In most states that have traditionally been hot spots for Lyme disease, the number of confirmed cases of the illness has stabilized or even decreased in recent years, according to a new U.S. government analysis.
Reach for your long pants and bug spray, Pennsylvanians. Our local ticks apparently did not get the memo.
In 2016, the state Department of Health reported 8,988 confirmed cases of Lyme to the U.S. Centers for Disease Control and Prevention, top in the nation and the state's highest toll in recent memory.
Just a few years ago, Pennsylvania's annual totals of Lyme disease — which is transmitted by tick bites and can cause a rash, fever, and debilitating joint pain — were routinely under 5,000. But in 2016, the 8,988 confirmed cases in the state was more than the next four states on the list combined. New Jersey was number two, at 3,332 cases.
A true increase, or just better reporting?
Hard to say, but one thing is clear, said Anne Norris, an infectious diseases specialist at the University of Pennsylvania's Perelman School of Medicine: "We are high achievers with respect to Lyme disease in Pennsylvania," she said.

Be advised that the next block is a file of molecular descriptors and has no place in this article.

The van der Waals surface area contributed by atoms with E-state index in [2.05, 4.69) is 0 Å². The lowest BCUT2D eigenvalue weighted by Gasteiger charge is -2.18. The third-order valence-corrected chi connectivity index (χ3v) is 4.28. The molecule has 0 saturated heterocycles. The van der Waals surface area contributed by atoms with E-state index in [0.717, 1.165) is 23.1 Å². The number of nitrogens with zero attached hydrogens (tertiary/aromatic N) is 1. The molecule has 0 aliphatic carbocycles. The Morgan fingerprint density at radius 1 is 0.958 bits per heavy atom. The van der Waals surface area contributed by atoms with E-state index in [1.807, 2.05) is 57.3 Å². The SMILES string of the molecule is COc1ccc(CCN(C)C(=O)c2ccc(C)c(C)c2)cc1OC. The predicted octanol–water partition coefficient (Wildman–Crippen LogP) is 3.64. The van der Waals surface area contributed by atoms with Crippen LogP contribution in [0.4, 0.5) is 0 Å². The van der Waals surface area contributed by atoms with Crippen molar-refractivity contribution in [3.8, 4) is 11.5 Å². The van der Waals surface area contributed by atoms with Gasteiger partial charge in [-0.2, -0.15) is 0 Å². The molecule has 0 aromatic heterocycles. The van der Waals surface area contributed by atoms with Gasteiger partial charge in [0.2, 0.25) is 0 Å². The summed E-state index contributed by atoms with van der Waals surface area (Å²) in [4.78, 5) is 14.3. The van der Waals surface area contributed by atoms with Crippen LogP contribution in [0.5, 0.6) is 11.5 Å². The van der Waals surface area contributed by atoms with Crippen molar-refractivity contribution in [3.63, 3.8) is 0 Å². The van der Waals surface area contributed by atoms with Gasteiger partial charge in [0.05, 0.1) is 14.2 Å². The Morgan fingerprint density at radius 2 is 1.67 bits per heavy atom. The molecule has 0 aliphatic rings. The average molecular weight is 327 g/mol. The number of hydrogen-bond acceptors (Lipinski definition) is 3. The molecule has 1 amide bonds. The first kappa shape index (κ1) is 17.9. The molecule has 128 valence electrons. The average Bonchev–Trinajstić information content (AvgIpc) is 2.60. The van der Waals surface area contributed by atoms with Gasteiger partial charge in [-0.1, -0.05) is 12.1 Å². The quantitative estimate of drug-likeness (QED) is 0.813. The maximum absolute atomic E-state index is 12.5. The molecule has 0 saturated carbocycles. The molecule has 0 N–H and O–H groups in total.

And there is no official word yet on what happened in 2017, which some experts had warned could be a big year. Norris, who practices at Penn Presbyterian Medical Center, said she saw more cases than usual.
Here is yet another wrinkle. The CDC says the number of "confirmed" cases is likely just a hint of the problem — representing perhaps one-tenth of the actual numbers nationwide.
Pennsylvania has a larger population than many states, so physicians here expect to see a lot of the disease. But at 70.3 confirmed cases per 100,000 people, the state's rate of Lyme disease for 2016 was also among the national leaders based on population, third after Maine (86.4 cases per 100,000) and Vermont (78.1 per 100,000).
In states where the number of confirmed Lyme cases seems to have stabilized or declined, the true rate may not necessarily have gone down, the CDC said in its Nov. 10 report. The reason may simply be that health officials have cut back the resources devoted to tracking the disease, the agency said.
The CDC defines a confirmed case as meeting one of two conditions:
Diagnosis can be tricky, because the standard blood test, which detects antibodies that the immune system produces in response to Lyme bacteria, yields both false positives and false negatives. That means it identifies some people as having the disease when in fact they do not, and it fails to identify the disease in others who do have it.
In some patients, pain and exhaustion can linger for months, even after the bacteria that cause the disease have been eradicated with the standard course of antibiotics.